More than understanding the language, I think knowledge of tikanga and where views and concepts are coming from is important to children – not just the Māori children, but everyone. Giving it mana, giving it the importance that it deserves.

Steve Barnsley, secondary school teacher at Porirua College

Why did you choose to do this as part of your professional development?

I’ve taken it up for two reasons – personal and professional. Firstly, I’m in a bicultural marriage so our children are Pākehā-Māori. That’s been the motivation for me personally – to be speaking more te reo at home, and understanding it more.

I’m wanting to increase my frequency and my vocab. I work at Porirua College, which is pretty diverse, and I would like to use more te reo at school. But I’d also like to better understand tikanga and best practice around akonga Māori – how we can raise achievement for Māori as Māori… This is not my first endeavour, but it’s a journey, and it’s local and there are going to be enough of us in the school that we can encourage each other.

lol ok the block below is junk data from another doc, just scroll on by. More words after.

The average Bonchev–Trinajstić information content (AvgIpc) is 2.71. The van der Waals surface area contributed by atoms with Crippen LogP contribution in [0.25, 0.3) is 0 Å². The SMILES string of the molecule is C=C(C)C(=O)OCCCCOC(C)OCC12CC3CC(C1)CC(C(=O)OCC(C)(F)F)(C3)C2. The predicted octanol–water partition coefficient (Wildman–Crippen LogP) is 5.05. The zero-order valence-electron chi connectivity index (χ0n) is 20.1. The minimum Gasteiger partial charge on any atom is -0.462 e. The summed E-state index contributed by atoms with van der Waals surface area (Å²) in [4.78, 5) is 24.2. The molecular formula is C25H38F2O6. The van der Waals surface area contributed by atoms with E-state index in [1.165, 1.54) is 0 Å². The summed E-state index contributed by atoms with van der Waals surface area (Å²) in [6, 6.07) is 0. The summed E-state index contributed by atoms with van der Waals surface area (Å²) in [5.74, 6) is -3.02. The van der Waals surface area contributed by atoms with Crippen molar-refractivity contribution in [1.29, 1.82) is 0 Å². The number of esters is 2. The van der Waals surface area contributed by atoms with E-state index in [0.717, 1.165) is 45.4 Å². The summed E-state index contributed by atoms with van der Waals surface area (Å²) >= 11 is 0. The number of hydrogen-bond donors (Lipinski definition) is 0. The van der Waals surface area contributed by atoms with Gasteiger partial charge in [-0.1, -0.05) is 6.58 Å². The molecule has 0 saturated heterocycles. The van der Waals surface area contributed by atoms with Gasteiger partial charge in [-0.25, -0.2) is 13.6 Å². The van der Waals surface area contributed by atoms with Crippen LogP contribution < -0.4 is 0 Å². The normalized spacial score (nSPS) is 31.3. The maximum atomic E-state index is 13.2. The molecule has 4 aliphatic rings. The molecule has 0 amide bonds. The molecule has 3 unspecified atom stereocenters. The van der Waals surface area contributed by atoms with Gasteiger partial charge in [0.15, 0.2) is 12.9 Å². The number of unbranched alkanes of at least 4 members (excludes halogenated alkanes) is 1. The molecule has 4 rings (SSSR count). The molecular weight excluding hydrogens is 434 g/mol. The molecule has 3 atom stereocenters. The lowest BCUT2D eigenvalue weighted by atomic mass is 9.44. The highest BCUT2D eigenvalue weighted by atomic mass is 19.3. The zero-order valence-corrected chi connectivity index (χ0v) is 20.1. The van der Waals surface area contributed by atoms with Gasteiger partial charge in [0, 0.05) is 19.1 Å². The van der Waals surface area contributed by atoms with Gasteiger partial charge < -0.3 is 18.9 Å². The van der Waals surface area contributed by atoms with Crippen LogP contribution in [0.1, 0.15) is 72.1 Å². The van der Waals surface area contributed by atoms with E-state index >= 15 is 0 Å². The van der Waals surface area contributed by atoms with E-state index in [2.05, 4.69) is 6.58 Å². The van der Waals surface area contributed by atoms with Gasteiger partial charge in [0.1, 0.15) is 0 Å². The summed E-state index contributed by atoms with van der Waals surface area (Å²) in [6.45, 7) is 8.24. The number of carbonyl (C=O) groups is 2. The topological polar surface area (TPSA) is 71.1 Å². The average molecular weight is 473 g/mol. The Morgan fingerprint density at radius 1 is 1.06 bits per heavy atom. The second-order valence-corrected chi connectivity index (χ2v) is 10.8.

Do you use my reo in the classroom and what impact do you think it would have on your Māori students if you did use it more?

No I don’t. I think it would have a positive impact in terms of their sense of belonging, and sense of being valued. Not all Māori students at our school are speakers, so I think part of it is communicating a willingness or a vulnerability to be a beginner, and to take those risks.

What about your non-Māori students?

Again, I think it’s that principle of the teacher as a learner, demonstrating a willingness to take some risks.

What are you looking forward to most?

I’m looking forward to the opportunity to grow some te reo and being able to practise with others at home.

Participants at the Te Ahu o te Reo Māori orientation day in Otaki.

  • Manaakitia te reo – Encourage the reo
  • Poipoia te reo – Foster the reo
  • Whakatangatawhenuatia te reo – Normalise the reo
  • Whakawhanaketia te reo – Enhance the reo 

For more information about Te Ahu o te Reo Māori.(external link)

BY Education Gazette editors
Education Gazette | Tukutuku Kōrero,

Posted: 11:18 am, 2 August 2019